Today effectively sees the end of Urbis in Manchester as the final members of the team that turned the building into a vibrant centre exploring the best in pop-culture make an exit from the giant greenhouse for the last time.
Since it opened in 2002 the building has seen its fair share of ups and downs however, while the original manifestation as "The Museum of City Life" fell foul to the burden of expectation that sank many a millennium project, the team that took the helm over the last six years made a significant impact on the cultural landscape.
Transforming the building from a static museum experience into a dynamic, democratic and convention defying space saw a team develop that deftly negotiated the fine lines between museum, gallery, community centre and educational establishment. While exhibitions covered everything from hidden spaces to hip hop, club culture to civil rights (developing a distinctive aesthetic in the process) a team of dedicated hosts ran one of the most wide ranging programmes of events and tours (now widely imitated) and the education and community programme established a new high-watermark for community engagement thanks to the ground-breaking RECLAIM programme. Even the front of house team defied gallery convention by being consistently attentive, friendly and genuinely interested in the exhibitions and events that they dutifully patrolled day in day out.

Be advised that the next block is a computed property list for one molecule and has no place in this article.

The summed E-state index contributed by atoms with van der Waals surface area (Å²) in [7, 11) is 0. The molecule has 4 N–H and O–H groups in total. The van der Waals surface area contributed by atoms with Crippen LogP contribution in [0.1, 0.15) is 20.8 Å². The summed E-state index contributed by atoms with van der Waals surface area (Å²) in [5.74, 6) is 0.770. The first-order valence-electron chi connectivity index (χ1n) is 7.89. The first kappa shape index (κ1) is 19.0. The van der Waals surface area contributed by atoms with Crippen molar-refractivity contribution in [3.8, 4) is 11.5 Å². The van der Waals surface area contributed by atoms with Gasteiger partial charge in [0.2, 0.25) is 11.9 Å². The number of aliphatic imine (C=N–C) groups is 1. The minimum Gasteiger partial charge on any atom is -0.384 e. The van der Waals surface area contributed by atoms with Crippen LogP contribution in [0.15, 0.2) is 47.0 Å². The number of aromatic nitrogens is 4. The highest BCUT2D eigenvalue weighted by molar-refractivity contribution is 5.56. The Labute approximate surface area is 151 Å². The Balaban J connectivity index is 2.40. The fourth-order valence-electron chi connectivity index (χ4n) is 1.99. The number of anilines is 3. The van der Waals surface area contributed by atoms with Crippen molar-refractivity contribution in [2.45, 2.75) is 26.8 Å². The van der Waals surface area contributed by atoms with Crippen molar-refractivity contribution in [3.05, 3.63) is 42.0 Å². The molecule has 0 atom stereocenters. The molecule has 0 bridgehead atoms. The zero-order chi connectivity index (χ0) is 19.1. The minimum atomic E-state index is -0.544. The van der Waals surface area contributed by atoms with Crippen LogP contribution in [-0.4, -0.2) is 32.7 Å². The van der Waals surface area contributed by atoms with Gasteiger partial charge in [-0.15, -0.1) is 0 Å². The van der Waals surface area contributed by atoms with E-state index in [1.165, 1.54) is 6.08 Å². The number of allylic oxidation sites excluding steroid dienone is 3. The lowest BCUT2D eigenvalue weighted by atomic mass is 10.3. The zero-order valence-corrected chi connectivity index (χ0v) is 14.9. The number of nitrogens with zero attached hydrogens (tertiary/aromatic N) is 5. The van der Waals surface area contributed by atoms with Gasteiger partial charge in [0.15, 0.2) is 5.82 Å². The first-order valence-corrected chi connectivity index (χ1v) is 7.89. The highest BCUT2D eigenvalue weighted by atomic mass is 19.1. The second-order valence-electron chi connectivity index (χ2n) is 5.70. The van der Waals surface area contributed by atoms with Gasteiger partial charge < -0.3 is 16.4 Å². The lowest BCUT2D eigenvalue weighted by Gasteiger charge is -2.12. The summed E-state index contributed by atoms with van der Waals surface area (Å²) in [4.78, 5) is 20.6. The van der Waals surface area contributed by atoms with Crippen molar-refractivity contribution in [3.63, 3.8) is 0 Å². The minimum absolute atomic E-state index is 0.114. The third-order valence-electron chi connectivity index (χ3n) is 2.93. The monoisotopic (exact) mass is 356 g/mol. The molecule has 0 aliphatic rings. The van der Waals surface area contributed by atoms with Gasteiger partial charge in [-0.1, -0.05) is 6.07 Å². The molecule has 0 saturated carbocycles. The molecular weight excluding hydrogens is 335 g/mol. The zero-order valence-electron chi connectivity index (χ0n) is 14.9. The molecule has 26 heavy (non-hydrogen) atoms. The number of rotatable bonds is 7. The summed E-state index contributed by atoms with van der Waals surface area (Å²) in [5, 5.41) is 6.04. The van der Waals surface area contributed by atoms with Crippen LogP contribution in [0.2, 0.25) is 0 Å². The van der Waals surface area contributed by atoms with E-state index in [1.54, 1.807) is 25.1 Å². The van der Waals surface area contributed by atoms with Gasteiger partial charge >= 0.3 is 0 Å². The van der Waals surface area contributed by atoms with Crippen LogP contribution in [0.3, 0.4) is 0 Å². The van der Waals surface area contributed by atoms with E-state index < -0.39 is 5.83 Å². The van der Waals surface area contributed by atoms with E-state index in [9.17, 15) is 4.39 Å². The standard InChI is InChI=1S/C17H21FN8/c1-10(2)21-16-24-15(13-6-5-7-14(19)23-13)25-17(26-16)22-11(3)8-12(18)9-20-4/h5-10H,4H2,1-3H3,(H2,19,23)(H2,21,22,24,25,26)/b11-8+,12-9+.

It is sad to see the last vestiges of the organisation making final bows, however the talented, energetic and ambitious people that gave the organisation its heart and soul are going on to create new spaces and experiences building on their time spent in an environment that embraced risk-taking and experimentation.
Essentially Urbis became a crucible for a broad section of young creative Manchester that has allowed the RECLAIM project to take flight on its own; established the Urbis Research Forum as part of the University of Manchester (the latest instalment of which will be available here as a podcast soon); seen team members move on to the Whitworth, Manchester Art Gallery and Cornerhouse; and, of course, had a part to play in the launch of Curated Place.
So with a heavy heart it is finally time to say good-bye to Urbis and a time to start building the new creative places to play.